True North Initiative: News Scan 08 17 17

TOP STORIES

Refugee claimants found in possession of child porn at Quebec border

Multiple refugee claimants have been found in possession of child pornography at or near the Quebec border crossing where an influx of hundreds of asylum seekers crossing from New York state has led the Canadian government to set up a border camp, Global News has learned. In a memorandum to officers of the Canadian Border Services Agency this week, acting CBSA assistant director Daniel St-Arnaud outlines a set of guidelines for officers at and near the St-Bernard-de-Lacolle crossing to deal with the illicit material. The guidelines will “come into effect immediately” and remain until national guidelines are put in place. (Global)

Quebec calls on federal government to offer asylum seekers temporary housing

Quebec Minister of Immigration Kathleen Weil is calling on the federal government to be more present at the Canada-U.S. border where the province is struggling to process an influx of asylum seekers. Weil is asking for a federally-run temporary residence for asylum seekers as well as an acceleration to work permit processing times. (CBC)

Criminal Somali Migrants Fleeing North amid Immigration Crackdown, Says Canadian Intel

In an intelligence report by the Canada Border Services Agency, officials said Somali migrants who are eligible for deportation in the U.S. are leaving Minneapolis, as they believe they have a better chance at amnesty in Canada. “Somali nationals with criminal records in the U.S. may be attempting to evade justice by claiming refugee protection in Canada,” the report stated. (Breitbart)

Tearful reunion as Yazidi boy arrives in Winnipeg

There were tears, hugs, smiles and songs at the Winnipeg airport early Thursday morning as friends and family witnessed the reunion of a Yazidi refugee mother and her 12-year-old son. Nofa Zaghla wept as she met her son privately behind airport security before appearing before dozens of supporters and reporters in the arrivals area. (CBC)

Immigration tribunal to audit long-term detention practices

The Immigration and Refugee Board (IRB) will conduct what it calls an independent audit of the long-term detention of non-citizens, after two court rulings in the past three weeks found detainees may be denied basic fairness. The audit, to be completed this fall on a sample of cases from closed files, comes after Ontario Superior Court Justice Edward Morgan likened a refugee claimant’s treatment at the hands of adjudicators to that of Joseph K in Franz Kafka’s novel The Trial. The claimant was detained off and on for 17 months in a maximum-security provincial jail, even though he had done nothing wrong, the judge said in a ruling on Monday. (Globe and Mail)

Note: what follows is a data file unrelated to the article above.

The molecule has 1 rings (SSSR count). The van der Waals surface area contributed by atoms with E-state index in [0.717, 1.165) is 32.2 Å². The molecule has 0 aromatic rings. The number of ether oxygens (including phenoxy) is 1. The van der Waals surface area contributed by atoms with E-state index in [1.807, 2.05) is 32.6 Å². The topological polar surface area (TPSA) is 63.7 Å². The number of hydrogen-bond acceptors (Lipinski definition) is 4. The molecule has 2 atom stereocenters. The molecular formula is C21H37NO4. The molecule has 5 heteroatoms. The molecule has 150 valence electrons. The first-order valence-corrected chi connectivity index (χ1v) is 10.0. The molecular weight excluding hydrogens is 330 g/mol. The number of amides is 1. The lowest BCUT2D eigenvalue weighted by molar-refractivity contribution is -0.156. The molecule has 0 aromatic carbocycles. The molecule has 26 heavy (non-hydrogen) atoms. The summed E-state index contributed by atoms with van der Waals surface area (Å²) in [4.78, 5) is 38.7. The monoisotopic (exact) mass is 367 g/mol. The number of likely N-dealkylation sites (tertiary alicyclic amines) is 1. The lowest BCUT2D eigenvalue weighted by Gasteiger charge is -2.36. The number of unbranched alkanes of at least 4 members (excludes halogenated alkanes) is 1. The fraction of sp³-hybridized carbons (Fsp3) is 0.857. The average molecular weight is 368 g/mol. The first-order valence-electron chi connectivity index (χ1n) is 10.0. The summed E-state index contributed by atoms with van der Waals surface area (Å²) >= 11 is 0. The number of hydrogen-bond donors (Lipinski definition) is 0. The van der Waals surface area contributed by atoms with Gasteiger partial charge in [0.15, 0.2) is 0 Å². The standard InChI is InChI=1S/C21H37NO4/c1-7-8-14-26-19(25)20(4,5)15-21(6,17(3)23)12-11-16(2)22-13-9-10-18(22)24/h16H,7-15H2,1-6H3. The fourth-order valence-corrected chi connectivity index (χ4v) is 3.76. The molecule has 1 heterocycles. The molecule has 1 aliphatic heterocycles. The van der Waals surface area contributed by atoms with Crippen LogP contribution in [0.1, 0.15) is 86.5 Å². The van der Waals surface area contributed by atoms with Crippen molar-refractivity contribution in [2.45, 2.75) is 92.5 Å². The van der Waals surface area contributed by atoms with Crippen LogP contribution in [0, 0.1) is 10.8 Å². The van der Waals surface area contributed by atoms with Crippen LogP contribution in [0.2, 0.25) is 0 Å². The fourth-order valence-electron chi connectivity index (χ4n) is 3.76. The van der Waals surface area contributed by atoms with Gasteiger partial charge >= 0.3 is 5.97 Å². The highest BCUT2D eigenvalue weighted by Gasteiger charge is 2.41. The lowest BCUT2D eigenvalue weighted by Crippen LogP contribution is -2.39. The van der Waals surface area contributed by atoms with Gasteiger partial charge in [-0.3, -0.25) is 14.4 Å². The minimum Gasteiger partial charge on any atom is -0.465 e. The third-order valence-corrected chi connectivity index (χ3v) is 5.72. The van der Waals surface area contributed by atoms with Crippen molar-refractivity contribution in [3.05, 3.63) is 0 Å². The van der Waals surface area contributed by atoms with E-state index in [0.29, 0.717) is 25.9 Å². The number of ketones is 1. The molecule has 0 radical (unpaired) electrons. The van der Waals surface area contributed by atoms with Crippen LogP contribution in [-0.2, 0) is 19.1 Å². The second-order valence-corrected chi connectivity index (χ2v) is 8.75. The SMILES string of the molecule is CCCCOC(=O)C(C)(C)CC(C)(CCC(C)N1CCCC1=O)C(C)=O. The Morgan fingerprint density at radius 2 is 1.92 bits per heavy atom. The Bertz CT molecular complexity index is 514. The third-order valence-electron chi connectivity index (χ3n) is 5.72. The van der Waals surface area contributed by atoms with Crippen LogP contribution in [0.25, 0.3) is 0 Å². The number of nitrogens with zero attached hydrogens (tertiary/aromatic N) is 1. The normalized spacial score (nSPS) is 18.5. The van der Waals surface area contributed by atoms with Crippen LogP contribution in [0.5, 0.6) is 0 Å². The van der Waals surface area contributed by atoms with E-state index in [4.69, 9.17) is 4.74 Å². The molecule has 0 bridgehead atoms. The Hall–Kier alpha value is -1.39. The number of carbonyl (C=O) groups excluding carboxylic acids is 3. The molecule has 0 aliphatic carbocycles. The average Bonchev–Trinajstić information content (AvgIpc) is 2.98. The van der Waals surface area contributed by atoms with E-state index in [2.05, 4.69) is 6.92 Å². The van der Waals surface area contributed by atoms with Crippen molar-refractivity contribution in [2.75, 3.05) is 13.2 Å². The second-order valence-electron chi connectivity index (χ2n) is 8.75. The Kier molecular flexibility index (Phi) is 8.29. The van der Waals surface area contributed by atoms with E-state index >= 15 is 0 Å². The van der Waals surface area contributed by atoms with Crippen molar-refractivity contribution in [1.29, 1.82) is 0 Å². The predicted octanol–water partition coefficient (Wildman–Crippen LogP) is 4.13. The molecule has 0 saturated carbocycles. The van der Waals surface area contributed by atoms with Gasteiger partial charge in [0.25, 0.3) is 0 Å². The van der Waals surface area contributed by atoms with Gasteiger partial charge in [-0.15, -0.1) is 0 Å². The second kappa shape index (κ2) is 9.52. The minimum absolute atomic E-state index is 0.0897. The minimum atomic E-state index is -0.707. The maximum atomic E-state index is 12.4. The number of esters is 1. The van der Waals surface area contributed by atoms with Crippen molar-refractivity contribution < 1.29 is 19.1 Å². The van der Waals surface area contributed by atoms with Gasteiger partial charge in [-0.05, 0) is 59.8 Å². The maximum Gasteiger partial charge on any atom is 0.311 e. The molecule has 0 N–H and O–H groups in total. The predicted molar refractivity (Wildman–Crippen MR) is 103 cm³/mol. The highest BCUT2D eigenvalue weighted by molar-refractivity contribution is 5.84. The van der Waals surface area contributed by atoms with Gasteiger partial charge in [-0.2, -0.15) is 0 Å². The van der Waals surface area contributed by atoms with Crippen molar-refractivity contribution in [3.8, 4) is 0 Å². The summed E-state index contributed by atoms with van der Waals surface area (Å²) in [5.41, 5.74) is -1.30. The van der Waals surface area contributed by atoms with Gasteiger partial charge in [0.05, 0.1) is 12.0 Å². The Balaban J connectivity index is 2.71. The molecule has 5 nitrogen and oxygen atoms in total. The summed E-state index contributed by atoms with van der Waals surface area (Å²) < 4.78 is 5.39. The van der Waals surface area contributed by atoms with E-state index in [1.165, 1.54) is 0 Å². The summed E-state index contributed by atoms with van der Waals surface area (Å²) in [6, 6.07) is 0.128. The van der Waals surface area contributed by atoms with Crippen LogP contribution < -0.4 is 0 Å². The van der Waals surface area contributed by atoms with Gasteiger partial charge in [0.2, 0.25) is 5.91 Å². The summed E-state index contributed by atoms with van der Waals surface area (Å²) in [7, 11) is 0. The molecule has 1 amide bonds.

Saudi Arabia defends use of Canadian-made armoured vehicles against civilians

The Saudi Arabian government is defending the recent deployment of Canadian-made armoured vehicles against residents of the kingdom’s Eastern Province, saying security forces found it necessary to use “military equipment” to fight terrorists who threatened the safety of its population. Canadian Foreign Affairs Minister Chrystia Freeland recently launched an investigation into this Saudi conflict, which escalated in late July, saying she was “deeply concerned” over videos and photos showing Canadian-made Terradyne Gurkha armoured vehicles taking part in a clash in al-Qatif, a predominately Shia region of Sunni-ruled Saudi Arabia. (Globe and Mail)

Social media training and community support are keys to terrorist-attack response, report says

As the nature and threat of terrorist attacks evolve, emergency response teams must be able to evolve as well, and adapt their response protocols to the shifting nature of terrorism and communication. That’s the message from the Conference Board of Canada, who released a report that outlines six major recommendations to Canadian emergency responders when it comes to terrorist attacks. (Metro)

NAFTA: Early indications suggest autos will emerge as U.S. priority No. 1

Early indications are pointing to a potential No. 1 priority for the U.S. in a renegotiated NAFTA: automobiles. It’s the specific issue that was mentioned first, at greatest length, and in most detail by Donald Trump’s trade czar as talks got underway Wednesday. Robert Lighthizer pointed to the carnage in the manufacturing sector as the reason so many Americans view NAFTA as a failed agreement. (Financial Post)

 

OTHER STORIES (Domestic and International) 

Far-right extremist groups on the rise in Canada, expert says

Last weekend’s white supremacist rally in Charlottesville, Va., has thrust America’s racism, violence and toxic political climate into the global spotlight. But experts warn that right-wing extremist views are also on the rise in Canada, and should not be ignored. “The far right is becoming very bold in Canada as well and we’ve seen that in the run-up to the last (federal) election and right after that as well,” Barbara Perry, a global crime expert at the University of Ontario Institute of Technology, told CTV’s Your Morning on Tuesday. (CTV)

Anti-racist group says it identified 2 Canadians at Charlottesville rally

An anti-racist group says it has identified two Canadians who marched alongside white nationalists at a deadly weekend rally in Virginia. “The goal is simple,” Anti-Pegida Quebec said in a statement. “Nazi behaviour must not be accepted, tolerated or excused… (T)hese people from Montreal crossed borders to commit hateful and violent acts, it’s a crime!” (CTV)

Andrew Scheer's free speech pledge wouldn't apply in Toronto case: spokesman

A pledge by Conservative Leader Andrew Scheer to yank federal funding from universities that fail to uphold free speech wouldn't apply to a decision by the University of Toronto to ban a nationalist rally from campus, his spokesman said Wednesday. "No," was Jake Enwright's answer when asked whether the university's move would risk its federal funding under a Scheer government. (CTV)

Justin Trudeau's top adviser has an unlikely friend in the Trump administration

As far as unlikely political friendships go, it’s not quite Richard Nixon and Elvis Presley or Kim Jong-un and Dennis Rodman. But the fact that Justin Trudeau’s top adviser Gerald Butts is apparently pals with Donald Trump’s chief strategist Steve Bannon will surely raise a few eyebrows. The revelation was buried in a piece The New Yorker published Tuesday about Bannon’s influence on Trump. (National Post)

Three Canadian cities among most livable in the world in annual global ranking

Vancouver, Toronto and Calgary are in the top five liveable cities in the world, according to the annual The Global Liveability Report. The report, produced by the Economist Intelligence Unit, looked at the top 140 cities in the world ranked based on stability, health care, culture and environment, education and infrastructure. (Global)